The dictionary definition of dropping the ball is “making a mistake or mishandling things”. No one likes to make mistakes, but noone is perfect (with the exception of Justin Timberlake). The more responsibilities a person has increases the chances of that person making a mistake. The timing of a woman reaching middle management usually lines up with the time she is starting a family. The responsibilities of being a new mom combined with the responsibilities at work cause these women to make mistakes at work and at home. So most times the mom either quits or takes a career limiting position with less responsibilities so she can handle the responsibilities at home. And because of this, women represent only 18% of executive leaders in the workforce.
One of the best books I’ve read is Tiffany Dufu’s Drop the Ball. In Drop the Ball Tiffany urges women to embrace imperfection, to expect less of themselves, and to expect more from others. Embracing imperfection allows you to drop responsibilities that are less important to you so you can focus on what you truly care about. When your to-do list is controlled by you and what you feel is important, you won’t feel like you are constantly making mistakes. So drop the ball by delegating or simply not doing the task because it’s not important to you. A brilliant concept that I think all women need to hear. Tiffany has great examples of how she dropped the ball as a new working mother in order to succeed. I won’t spoil the book, but I thought I would share the top 10 examples of how I drop the ball so I can be a good mom while continuing on my career path.
1. Don’t Look At My Floors– I don’t have a ton of time to clean and hiring a cleaner in Vancouver is way too expensive. So I’ve lowered my standards on what a “clean house” is. I still have to put all kids toys away for my OCD brain to function, but if you come to my house please look at our view and not the dried milk splattered all over the floor. No joke, while I was typing this post Thomas turned his sippy cup upside down and showered our dog and all of Charlie’s horses with milk. The struggle is real folks.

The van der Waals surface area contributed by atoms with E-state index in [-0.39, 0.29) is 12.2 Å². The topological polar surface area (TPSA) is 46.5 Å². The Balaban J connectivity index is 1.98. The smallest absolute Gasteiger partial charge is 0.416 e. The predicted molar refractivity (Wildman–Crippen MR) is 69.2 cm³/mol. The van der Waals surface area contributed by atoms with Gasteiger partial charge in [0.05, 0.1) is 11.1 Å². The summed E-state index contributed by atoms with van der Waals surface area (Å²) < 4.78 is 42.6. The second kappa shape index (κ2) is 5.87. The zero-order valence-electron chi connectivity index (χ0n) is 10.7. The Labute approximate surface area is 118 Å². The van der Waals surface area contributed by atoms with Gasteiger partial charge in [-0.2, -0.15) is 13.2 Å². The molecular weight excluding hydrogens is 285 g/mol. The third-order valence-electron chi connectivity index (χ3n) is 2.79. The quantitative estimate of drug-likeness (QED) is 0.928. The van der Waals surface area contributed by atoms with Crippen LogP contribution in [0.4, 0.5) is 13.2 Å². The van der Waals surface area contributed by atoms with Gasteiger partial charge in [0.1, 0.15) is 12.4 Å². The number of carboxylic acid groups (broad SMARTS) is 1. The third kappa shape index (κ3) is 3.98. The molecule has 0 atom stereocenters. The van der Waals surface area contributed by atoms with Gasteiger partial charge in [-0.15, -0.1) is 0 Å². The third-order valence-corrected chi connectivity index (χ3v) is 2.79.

2. I Will Most Likely Miss Your Birthday – It took me 33 years to accept the fact that I am terrible with birthdays and I always will be. I can’t keep track of how old people are which is apparently important for children and for people above the age of 50. My niece Sophie means the world to me so I sent my sister a text wishing Sophie good luck on her first day of Kindergarten. She was starting Preschool. FAIL. Also, Mom – I’m not 100% sure how old you are. Let’s talk.
3. Charlie Had Another Accident – Does my 4.5 year old still pee her pants occasionally? Yes. Do I care? No. This drives my husband absolutely nuts. But for some reason I don’t care. Sometimes she doesn’t even realize she has peed her pants so I stopped strategizing how to get her to stop a long time ago. She’s a smart girl, she’ll figure it out.
4. I’m Sorry Ruth – If you work with me I can assure you that you will not see me at the office potluck. I don’t like to cook and I don’t like to stand around and chat at work, so my pot luck attendance is essentially just me dropping off chips and leaving. Sorry Ruth. Also, please never ever ask me to join the Company softball team. Unless by “softball” team you mean “happy hour” team then I’m in.
5. My Yard is a 5 out of 10 – I will never get yard of the month. But I will never get worst yard of the month and that is more than enough for me. Yard work takes time and it increases my chances of seeing a spider and I just can’t take the chance of that happening.
6. I Don’t Buy Cards – Here is me wishing you a Merry Christmas, Happy Holidays, and Happy Birthday because I won’t be buying you a card. Sorry. I love giving people gifts but I hate buying cards. And why are they so expensive?? I used to be really good at sending holiday cards when it was just Matt and I and our two dogs. Now with kids I never plan ahead so I end up taking a forced last minute picture and paying overnight shipping. So I’m done. My blog will let you know how my family is doing.
7. I Never Bring My Lunch – Me at work everyday: “Hey did you bring your lunch”? Everyone else: Yep! (Micki then goes to get lunch by herself wasting money, time, and eating more calories than her coworkers). It’s a miracle I get to work by 7AM, I can’t throw in making a sandwich people. I know I should, but I can’t.
8. I’ll Be Home For Christmas (Maybe) – Holiday travel has always been stressful for Matt and I. His family is in Houston, mine is in Omaha. Only recently have Matt and I come to the conclusion that we need to focus on making sure holidays are fun and stress free for our kids. And if that means not traveling to the U.S. to see our family for one holiday that’s ok. I’ll still cry and FaceTime don’t you worry.
9. I’ll Take 2 Happy Meals Please – I don’t buy organic food for my kids and I don’t plan their meals out very well. They eat fast food when we are in a rush and every morning they have a bowl of yummy sugary cereal just like I did growing up. The good news is my kids are obsessed with fruits so they eat a lot of it and in my mind that offsets the “bad” stuff. Even though I don’t think it’s “bad” stuff. I respect moms that put effort into making sure their kids eat healthy, but I pass on the $15 organic milk and I have never felt bad about it.
10. Talking On The Phone – I am really bad at calling people to catch up. I love talking to people in person but I don’t like to talk on the phone unless there is a purpose for the call. I know I should call my friends and family more, but when the kids go to bed the only talking I want to do is asking my husband what show we should watch.
Thanks for reading how I’ve dropped the ball. Let me know what you’ve done to drop the ball in order to succeed!